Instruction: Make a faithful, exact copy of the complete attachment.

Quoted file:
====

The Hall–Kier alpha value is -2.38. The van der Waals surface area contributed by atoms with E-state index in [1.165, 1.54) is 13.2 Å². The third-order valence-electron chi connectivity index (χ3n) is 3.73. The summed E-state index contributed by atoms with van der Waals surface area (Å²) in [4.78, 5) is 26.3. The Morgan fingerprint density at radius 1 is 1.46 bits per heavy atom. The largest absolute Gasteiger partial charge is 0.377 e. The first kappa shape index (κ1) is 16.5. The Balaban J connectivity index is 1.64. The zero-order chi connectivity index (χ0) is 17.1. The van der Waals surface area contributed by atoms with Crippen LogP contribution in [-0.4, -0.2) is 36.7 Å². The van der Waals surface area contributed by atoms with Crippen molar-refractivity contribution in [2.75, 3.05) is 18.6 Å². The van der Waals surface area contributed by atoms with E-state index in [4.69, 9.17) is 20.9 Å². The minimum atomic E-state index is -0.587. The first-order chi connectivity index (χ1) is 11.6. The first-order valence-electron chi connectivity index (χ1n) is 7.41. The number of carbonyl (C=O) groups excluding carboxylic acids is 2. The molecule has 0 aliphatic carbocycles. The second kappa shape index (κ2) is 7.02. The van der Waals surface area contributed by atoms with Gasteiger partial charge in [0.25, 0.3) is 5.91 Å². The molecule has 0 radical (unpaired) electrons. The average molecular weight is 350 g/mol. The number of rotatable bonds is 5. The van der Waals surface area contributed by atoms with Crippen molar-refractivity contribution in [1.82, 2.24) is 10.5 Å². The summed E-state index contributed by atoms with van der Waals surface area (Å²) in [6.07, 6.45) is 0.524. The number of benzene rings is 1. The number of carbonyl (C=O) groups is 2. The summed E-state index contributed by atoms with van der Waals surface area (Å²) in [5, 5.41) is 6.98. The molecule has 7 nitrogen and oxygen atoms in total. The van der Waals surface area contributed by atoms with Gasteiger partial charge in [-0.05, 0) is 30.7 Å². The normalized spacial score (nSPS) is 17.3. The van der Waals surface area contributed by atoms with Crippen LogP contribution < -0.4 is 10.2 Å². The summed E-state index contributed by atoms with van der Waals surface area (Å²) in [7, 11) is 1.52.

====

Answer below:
The Hall–Kier alpha value is -2.38. The van der Waals surface area contributed by atoms with E-state index in [1.165, 1.54) is 13.2 Å². The third-order valence-electron chi connectivity index (χ3n) is 3.73. The summed E-state index contributed by atoms with van der Waals surface area (Å²) in [4.78, 5) is 26.3. The Morgan fingerprint density at radius 1 is 1.46 bits per heavy atom. The largest absolute Gasteiger partial charge is 0.377 e. The first kappa shape index (κ1) is 16.5. The Balaban J connectivity index is 1.64. The zero-order chi connectivity index (χ0) is 17.1. The van der Waals surface area contributed by atoms with Crippen LogP contribution in [-0.4, -0.2) is 36.7 Å². The van der Waals surface area contributed by atoms with Crippen molar-refractivity contribution in [2.75, 3.05) is 18.6 Å². The van der Waals surface area contributed by atoms with E-state index in [4.69, 9.17) is 20.9 Å². The minimum atomic E-state index is -0.587. The first-order chi connectivity index (χ1) is 11.6. The first-order valence-electron chi connectivity index (χ1n) is 7.41. The number of carbonyl (C=O) groups excluding carboxylic acids is 2. The molecule has 0 aliphatic carbocycles. The second kappa shape index (κ2) is 7.02. The van der Waals surface area contributed by atoms with Gasteiger partial charge in [0.25, 0.3) is 5.91 Å². The molecule has 0 radical (unpaired) electrons. The average molecular weight is 350 g/mol. The number of rotatable bonds is 5. The van der Waals surface area contributed by atoms with Crippen molar-refractivity contribution in [1.82, 2.24) is 10.5 Å². The summed E-state index contributed by atoms with van der Waals surface area (Å²) in [6.07, 6.45) is 0.524. The number of benzene rings is 1. The number of carbonyl (C=O) groups is 2. The summed E-state index contributed by atoms with van der Waals surface area (Å²) in [5, 5.41) is 6.98. The molecule has 7 nitrogen and oxygen atoms in total. The van der Waals surface area contributed by atoms with Gasteiger partial charge in [-0.05, 0) is 30.7 Å². The normalized spacial score (nSPS) is 17.3. The van der Waals surface area contributed by atoms with Crippen LogP contribution < -0.4 is 10.2 Å². The summed E-state index contributed by atoms with van der Waals surface area (Å²) in [7, 11) is 1.52.